Well the latest round of snow from the Blizzard of 2010, round 2 hit the Mid-Atlantic and parts of the Northeast Feb 9-10th and produced snowfall up to 1 to 2 feet in some places. This easily placed D.C. and Philly at the top of the list for their snowiest winter season on record.
What a winter it has been for New Jersey, eastern Pennsylvania, Maryland, Virginia, Delaware and D.C. First back on December 19th & 20th this part of the country got hit with nearly 2 feet of snow from a Nor'easter that pushed up the coast. Then a little less than 2 months later on February 5th & 6th, the 1st blizzard of the year, hammered just about the same area with 2 to 3 feet of the white stuff. First off, here are some maps of the snowfall totals in the Philadelphia Area from the Feb 9-10th storm and Maryland, Virginia & parts of West Virginia. from the Feb 5-6th storm. A few other stats to illustrate the historic proportions of this storm. The official measurement at Philadelphia International Airport was 28.5", which is the 2nd highest snowfall ever, topped only by the January 1996 Blizzard which deposited 30.7". And as I mentioned earlier, this storm knocked down to 3rd place the snowfall back in December that leveled out at 23.2" in Philly. More so, this is the first time in recorded weather history in the City of Brotherly Love that 2 snowfalls of 20"+ have taken place in the same winter and 3 snowfalls of more than a foot. There had been a very few that had a couple 10"+ amounts in one winter, but nothing this significant. Last but not least, this will go down for them as the snowiest on record. Right now they are at 72.1" with still about a month of winter left to go. Comparing these stats to Wausau, our seasonal snowfall average is 58.6" and thus far through February 8th, our total snowfall has been 25.5". Yes, just about as much here from November to the present time as these folks farther east have picked up in a single snowstorm.
In addition to all of this, Dulles Airport, outside of Washington D.C. picked up a whopping 32.4" of snow with the February 5-6th Blizzard, the highest amount ever, blowing out of the record books the previous mark at 23.2 set on January 7-8, 1996. So what's been going on cause these blockbuster snowstorms in the Mid-Atlantic? First off, it's the weather pattern, that being an El Nino pattern. As you may remember back in late fall I talked about this a bit in my blog in regard to how the southern jet stream typically is the predominant one pushing storms into California, across the southern tier states and then usually curving them up into the northeastern U.S. In other words, wet and colder than average winter there. Back closer to home, this type of set up doesn't completely shut off our chances of snow, but does cut down on the amount for the season and typically allows for temperatures to be a bit milder. Thus far we have had a somewhat middle of the road temperature regime (0.8 degrees below avg December, 3.0 above average January) and certainly a lower than typical amount of snow, which is roughly a foot behind average to this point. Of course, the one main difference for the big cities along the east coast is those Nor'easters don't usually stay mainly snow. Having lived there for over 20 years, a majority of storms cause a mixed bag of snow, sleet, freezing rain and rain, with the heaviest snow usually focused to the north and west of town. But this winter, cold enough air has been in place at the right times to allow for the 1 or 2" amount of liquid to fall mainly as snow in the range of a foot or two.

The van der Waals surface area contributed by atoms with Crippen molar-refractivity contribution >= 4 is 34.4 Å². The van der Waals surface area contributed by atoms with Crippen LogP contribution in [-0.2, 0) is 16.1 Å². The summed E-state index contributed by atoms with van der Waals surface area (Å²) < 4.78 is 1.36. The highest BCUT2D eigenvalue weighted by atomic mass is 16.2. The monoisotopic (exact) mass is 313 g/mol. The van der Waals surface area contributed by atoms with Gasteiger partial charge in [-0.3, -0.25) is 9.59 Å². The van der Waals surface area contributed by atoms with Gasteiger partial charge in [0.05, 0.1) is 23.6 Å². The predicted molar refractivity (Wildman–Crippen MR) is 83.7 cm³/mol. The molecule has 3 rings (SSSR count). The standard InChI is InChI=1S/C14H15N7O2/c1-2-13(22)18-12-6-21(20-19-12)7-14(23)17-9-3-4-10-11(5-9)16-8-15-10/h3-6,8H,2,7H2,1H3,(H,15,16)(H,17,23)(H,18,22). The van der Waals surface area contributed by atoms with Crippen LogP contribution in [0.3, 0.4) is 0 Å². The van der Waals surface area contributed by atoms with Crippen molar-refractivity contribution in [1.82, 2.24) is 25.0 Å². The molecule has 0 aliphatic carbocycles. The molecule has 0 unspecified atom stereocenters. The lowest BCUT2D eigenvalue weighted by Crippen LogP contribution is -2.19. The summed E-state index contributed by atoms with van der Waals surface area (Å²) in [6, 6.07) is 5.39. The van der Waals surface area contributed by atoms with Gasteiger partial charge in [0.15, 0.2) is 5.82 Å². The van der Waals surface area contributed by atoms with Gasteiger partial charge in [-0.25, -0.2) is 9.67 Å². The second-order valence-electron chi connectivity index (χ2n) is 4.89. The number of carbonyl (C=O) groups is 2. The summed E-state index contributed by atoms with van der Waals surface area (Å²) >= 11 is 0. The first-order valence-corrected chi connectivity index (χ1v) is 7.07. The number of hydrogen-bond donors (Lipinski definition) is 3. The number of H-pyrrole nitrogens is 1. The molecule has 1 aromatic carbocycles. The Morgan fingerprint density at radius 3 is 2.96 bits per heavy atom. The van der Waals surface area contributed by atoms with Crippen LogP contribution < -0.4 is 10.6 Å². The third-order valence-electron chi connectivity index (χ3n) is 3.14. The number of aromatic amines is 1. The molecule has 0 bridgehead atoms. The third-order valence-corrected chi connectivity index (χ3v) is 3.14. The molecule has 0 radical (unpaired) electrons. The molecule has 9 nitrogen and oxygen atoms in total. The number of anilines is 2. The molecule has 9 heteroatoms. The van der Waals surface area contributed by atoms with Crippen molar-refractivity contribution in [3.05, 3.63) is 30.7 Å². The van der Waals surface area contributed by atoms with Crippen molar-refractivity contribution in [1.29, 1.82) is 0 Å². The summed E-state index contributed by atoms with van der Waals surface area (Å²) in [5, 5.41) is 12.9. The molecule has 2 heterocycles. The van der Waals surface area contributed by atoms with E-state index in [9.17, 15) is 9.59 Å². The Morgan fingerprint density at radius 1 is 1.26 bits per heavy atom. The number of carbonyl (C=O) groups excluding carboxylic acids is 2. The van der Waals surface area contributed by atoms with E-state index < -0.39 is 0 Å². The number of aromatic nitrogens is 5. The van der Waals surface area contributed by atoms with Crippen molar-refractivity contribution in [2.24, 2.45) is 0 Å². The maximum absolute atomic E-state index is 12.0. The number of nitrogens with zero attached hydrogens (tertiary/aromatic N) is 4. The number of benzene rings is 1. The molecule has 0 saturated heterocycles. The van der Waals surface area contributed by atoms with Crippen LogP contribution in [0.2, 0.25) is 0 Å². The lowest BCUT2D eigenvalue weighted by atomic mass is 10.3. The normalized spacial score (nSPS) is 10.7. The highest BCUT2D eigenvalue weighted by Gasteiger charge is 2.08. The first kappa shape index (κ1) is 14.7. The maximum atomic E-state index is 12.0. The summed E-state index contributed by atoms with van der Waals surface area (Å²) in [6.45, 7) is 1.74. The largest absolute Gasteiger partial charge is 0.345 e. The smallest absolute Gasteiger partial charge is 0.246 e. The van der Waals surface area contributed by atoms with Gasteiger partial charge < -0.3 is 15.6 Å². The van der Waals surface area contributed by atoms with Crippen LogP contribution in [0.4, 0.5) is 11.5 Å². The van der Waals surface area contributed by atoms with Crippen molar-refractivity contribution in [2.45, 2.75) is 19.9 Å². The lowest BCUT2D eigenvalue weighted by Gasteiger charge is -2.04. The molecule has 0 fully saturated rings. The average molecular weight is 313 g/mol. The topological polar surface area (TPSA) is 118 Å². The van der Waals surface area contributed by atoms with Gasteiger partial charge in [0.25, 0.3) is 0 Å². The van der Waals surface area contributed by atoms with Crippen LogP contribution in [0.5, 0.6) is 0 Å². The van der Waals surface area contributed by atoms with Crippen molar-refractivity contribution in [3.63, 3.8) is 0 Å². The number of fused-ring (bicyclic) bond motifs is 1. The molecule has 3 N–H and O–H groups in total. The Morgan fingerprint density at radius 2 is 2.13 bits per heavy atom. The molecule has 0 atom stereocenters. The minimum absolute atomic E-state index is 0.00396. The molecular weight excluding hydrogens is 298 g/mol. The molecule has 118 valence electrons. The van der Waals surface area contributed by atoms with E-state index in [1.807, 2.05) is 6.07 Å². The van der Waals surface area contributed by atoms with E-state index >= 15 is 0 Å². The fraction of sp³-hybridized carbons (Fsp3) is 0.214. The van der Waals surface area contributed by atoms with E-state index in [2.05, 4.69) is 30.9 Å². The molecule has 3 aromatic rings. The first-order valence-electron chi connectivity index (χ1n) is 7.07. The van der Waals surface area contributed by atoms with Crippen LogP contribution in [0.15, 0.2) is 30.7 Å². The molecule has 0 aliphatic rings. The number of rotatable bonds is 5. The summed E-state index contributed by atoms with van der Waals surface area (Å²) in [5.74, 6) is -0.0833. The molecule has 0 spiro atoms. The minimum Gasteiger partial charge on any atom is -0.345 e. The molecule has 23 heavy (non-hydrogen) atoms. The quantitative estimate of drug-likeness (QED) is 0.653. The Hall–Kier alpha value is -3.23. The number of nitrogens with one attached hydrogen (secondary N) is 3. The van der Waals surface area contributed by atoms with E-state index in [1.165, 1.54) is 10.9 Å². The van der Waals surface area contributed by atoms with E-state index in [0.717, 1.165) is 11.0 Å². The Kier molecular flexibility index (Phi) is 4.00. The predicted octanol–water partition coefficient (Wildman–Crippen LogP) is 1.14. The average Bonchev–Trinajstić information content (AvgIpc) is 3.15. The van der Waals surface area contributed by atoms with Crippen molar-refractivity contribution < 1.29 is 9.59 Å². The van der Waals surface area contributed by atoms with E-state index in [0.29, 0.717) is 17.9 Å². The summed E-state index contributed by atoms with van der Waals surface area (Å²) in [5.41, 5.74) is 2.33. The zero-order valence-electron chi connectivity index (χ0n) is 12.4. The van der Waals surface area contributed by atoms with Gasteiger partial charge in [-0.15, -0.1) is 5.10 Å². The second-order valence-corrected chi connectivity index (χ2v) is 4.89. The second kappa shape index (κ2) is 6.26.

In case you are wondering, here's what my forecast was for the big snow producer Feb 9-10th in the area: That leads to the next significant snow producer for the Mid-Atlantic and southern New England coast Tuesday night through Wednesday. Unlike the storm last weekend, this one will be the joining of the storm producing the snow here in the western Great Lakes and another wave of low pressure trekking across the southern Plains. The new, energized low is then forecast to develop off the North Carolina coast and rapidly intensify as it slides north-northeast to a position off of the New Jersey/New York coast Wednesday. With a track a bit closer to the coast this go around, there will probably be some mixed precip along the shore counties, but still I'm forecasting snowfall of 10-18" back into interior sections of New Jersey, Philadelphia and the eastern third of Pennsylvania. So if all goes to the forecast, this storm is likely to push the bar higher for the snowiest winter on record in Philly and likely produce snow depths that would be in the neighborhood of 1 to 2 feet. Something we see here every once and a while in a winter, but extremely rare for these folks out east.
It just goes to show, the weather can always surprise you. And for those folks that say they remember back when the snow used to pile up to the rooftops and all of that, well look no further than some of the more recent winters for comparison sake.
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